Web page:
It’s tough when a marriage or common-law partners breaks down and the parties decide to separate.
How do we define separation between spouses/partners in Canada?
Separation is defined as when a couple decides to live apart from each other because the relationship has broken down. The couple may be married, or they may be unmarried but living together like a married couple in a common-law relationship. Usually it’s sufficient for just one person in the relationship to decide to end it.
Is there such a thing as legal separation in Canada?
Family law falls under provincial and territorial jurisdiction. So, the question of whether there is such a thing as a legal separation may be different for each province or territory.
In most provinces and territories, there is no such concept as “legal” separation. However, there is an agreement called a “legal separation agreement”, which is a legal contract enforceable under law.
However, separation in itself can be used legally as grounds for divorce in most provinces/territories in Canada if a separated couple wait out the minimum required period.
One year separation period
This period only applies if couples are married. In most provinces/territories, if you and your spouse have been separated for more than a year, you may file for divorce.
However, you can file the application for divorce on the same day that you are separating but you will not be granted the divorce until the minimum one year period has passed.
If you want to file for divorce, but you have been separated for less than a year, but you want the divorce granted quickly, then you will either have to wait until the minimum one year period has been reached or else file on another ground.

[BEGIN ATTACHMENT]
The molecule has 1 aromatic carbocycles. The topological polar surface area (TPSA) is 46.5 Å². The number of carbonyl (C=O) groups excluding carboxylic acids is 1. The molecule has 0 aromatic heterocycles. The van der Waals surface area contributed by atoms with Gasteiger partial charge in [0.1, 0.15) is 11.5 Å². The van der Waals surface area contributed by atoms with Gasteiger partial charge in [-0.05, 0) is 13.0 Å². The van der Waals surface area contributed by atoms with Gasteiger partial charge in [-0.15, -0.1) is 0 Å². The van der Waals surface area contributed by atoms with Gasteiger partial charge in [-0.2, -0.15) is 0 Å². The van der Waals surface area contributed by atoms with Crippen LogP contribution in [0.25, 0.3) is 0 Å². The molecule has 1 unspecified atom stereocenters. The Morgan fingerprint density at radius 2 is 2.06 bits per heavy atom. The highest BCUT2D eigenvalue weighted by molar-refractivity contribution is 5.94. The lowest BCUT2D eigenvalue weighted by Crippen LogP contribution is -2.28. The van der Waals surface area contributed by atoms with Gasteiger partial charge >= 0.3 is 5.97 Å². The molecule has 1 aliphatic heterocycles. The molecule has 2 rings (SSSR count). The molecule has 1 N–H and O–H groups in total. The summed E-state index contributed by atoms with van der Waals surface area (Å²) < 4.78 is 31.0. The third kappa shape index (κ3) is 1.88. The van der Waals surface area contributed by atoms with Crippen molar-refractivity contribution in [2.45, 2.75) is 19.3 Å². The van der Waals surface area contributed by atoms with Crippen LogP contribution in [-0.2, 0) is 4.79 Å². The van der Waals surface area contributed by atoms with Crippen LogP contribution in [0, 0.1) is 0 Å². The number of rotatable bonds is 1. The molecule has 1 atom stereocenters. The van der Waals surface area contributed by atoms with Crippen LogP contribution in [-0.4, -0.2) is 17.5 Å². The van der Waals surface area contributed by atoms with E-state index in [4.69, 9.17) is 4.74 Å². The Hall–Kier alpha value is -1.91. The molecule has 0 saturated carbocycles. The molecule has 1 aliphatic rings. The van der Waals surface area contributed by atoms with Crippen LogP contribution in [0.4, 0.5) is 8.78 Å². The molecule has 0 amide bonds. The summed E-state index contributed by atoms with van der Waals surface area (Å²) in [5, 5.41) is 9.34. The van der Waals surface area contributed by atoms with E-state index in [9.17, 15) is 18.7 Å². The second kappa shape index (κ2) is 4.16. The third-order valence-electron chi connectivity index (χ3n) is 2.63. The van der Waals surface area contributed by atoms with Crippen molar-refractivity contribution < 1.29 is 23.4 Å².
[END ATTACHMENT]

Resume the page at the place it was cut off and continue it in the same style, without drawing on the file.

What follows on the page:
What happens if we briefly reconciled during the separation period?
Whether that has any impact on the period you have been separated depends on how long you reconciled. In many provinces, the period for which you are allowed to be reconciled without disturbing the separation period is 90 days.
This period is cumulatively calculated. That means if you got back together several times, all those times get added up for a total accumulation of days. If that goes over the 90 days, then you have to re-start the one year separation period if you are using separation as a ground for filing for divorce.
Even if you only reconciled one time but this one time went over the allowable time limit, you will have to restart the separation period.
It is advisable to consult with your provincial or territorial act that applies to your situation in regards to allowable reconciliation periods, or else ask a lawyer in your province or territory.
This agreement is a voluntary agreement between the parties who are separating. However, once a separation agreement is drawn up, it usually is legally binding on the parties.
The agreement usually contains a provision of how things are going to be divided between the parties. Usually the issues that are addressed by this agreement are issues surrounding children and spousal support, property division, debts and assets and more.
It’s a good idea to consult a lawyer in regards to separation, whether a couple were common-law spouses or married.
About Divorce and Separation Government of Canada
Separation and Separation Agreements British Columbia